December 14, 2015 3:07 am
• Checking the battery and charging system for optimum performance. Cold weather is hard on batteries;
• Checking the antifreeze. As a general rule of thumb, clean, flush and put new antifreeze in the cooling system every two years;
• Checking that heaters, defrosters and wipers work properly. Consider winter wiper blades and use cold weather washer fluid;
• Checking the tire tread depth and tire pressure. If snow and ice are a problem in your area, consider special tires designed to grip slick roads. During winter, tire pressure should be checked weekly;
• Checking the oil and filter and be diligent about changing them at recommended intervals. Dirty oil can spell trouble in winter. Consider changing to “winter weight” oil if you live in a cold climate. Check the fuel, air and transmission filters at the same time;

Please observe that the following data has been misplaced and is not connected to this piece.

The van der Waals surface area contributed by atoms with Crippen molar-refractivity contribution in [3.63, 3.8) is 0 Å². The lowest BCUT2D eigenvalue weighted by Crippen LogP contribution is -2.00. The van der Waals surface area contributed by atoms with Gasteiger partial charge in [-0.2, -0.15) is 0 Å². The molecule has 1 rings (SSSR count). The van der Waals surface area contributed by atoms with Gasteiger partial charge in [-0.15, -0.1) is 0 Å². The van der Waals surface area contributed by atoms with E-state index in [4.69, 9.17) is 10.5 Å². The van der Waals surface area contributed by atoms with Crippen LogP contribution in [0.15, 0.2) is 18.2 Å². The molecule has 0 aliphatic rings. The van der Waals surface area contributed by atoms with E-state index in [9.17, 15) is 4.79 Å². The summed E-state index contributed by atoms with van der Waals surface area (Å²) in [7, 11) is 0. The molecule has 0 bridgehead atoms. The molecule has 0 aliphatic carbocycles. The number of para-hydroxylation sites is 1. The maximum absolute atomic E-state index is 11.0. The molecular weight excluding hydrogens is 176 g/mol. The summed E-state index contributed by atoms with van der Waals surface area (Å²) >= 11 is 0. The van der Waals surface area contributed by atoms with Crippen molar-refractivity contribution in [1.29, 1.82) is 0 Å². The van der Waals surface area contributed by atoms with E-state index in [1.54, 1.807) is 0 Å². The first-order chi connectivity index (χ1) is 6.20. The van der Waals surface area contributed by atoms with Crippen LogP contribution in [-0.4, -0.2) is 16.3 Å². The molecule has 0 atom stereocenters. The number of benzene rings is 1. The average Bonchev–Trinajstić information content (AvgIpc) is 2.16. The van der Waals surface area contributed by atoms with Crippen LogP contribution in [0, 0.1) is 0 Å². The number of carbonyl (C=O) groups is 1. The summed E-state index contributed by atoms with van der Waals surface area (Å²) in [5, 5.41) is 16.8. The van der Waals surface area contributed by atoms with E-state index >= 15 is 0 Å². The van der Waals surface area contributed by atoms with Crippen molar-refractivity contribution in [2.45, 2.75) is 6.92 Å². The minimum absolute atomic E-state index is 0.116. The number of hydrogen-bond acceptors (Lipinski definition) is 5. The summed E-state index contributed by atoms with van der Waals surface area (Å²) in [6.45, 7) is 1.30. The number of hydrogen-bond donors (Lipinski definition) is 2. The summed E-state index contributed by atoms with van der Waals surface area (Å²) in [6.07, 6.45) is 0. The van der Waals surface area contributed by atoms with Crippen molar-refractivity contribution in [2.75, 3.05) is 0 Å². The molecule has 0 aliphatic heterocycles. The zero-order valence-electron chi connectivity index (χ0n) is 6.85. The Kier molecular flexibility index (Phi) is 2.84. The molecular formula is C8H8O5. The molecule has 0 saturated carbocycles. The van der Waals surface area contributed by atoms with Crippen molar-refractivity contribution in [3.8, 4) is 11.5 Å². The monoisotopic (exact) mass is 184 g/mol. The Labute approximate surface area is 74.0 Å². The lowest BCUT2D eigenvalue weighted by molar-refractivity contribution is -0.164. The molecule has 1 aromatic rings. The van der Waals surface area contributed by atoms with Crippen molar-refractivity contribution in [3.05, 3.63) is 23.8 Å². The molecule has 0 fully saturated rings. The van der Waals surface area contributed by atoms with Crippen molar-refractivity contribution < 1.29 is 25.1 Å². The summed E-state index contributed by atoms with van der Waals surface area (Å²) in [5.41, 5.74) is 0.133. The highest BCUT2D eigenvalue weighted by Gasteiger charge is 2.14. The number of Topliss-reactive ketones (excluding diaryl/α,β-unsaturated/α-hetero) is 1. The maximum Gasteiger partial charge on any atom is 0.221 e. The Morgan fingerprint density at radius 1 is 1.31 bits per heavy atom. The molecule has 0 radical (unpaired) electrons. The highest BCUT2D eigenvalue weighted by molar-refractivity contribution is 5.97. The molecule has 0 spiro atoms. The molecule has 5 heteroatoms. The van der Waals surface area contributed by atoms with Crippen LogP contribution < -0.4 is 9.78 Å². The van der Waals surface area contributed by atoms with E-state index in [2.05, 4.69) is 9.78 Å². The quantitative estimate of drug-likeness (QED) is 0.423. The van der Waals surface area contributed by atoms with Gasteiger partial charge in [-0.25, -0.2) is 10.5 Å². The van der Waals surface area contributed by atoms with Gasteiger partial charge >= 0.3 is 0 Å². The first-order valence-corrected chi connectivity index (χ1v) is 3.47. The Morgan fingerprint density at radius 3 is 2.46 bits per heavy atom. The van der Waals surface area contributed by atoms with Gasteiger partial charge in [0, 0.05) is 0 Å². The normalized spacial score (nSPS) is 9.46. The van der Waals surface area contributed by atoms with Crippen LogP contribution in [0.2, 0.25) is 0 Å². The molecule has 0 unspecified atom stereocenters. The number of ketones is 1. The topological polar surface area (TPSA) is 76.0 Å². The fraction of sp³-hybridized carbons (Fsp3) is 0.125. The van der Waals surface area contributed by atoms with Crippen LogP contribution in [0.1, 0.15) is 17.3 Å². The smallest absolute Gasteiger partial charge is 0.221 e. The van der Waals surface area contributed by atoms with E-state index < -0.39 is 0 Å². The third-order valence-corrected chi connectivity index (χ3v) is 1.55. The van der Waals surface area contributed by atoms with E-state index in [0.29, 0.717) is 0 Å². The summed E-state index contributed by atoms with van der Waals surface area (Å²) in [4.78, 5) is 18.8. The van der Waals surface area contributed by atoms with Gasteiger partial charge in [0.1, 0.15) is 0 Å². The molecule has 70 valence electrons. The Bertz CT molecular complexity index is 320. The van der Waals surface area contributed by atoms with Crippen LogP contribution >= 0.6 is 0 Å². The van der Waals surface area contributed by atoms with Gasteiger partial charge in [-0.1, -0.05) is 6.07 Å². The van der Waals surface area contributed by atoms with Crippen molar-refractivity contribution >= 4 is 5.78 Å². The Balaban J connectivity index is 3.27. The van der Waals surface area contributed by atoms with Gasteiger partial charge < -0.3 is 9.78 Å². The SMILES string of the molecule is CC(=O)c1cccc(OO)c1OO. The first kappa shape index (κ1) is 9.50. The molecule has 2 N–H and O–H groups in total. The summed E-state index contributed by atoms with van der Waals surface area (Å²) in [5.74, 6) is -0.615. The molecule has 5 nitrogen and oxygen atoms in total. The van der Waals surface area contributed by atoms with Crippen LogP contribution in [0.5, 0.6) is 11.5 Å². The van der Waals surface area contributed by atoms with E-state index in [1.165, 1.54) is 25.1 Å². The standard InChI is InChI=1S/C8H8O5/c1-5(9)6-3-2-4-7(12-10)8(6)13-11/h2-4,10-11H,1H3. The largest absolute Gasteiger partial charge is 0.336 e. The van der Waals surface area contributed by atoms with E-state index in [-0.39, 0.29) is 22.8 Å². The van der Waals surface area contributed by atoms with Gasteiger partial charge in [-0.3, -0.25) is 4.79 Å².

• Checking engine performance before winter sets in. Winter magnifies existing problems such as hard starts, sluggish performance or rough idling;
• Checking the brakes. The braking system is the vehicle’s most important safety item;
• Checking the exhaust system for carbon online casino monoxide leaks, which can be especially dangerous during cold weather driving when windows are closed;
• Checking to see that exterior and interior lights work and headlights are properly aimed. During winter, drivers should keep their vehicle’s gas tank at least half-full to decrease the chances of moisture forming in the gas lines and possibly freezing;
• Checking the tire pressure of the spare in the trunk and stocking an emergency kit with an ice scraper and snowbrush, jumper cables, flashlight, blanket, extra clothes, bottled water, dry food snacks and needed medication.
Source: Car Care Council
Published with permission from RISMedia.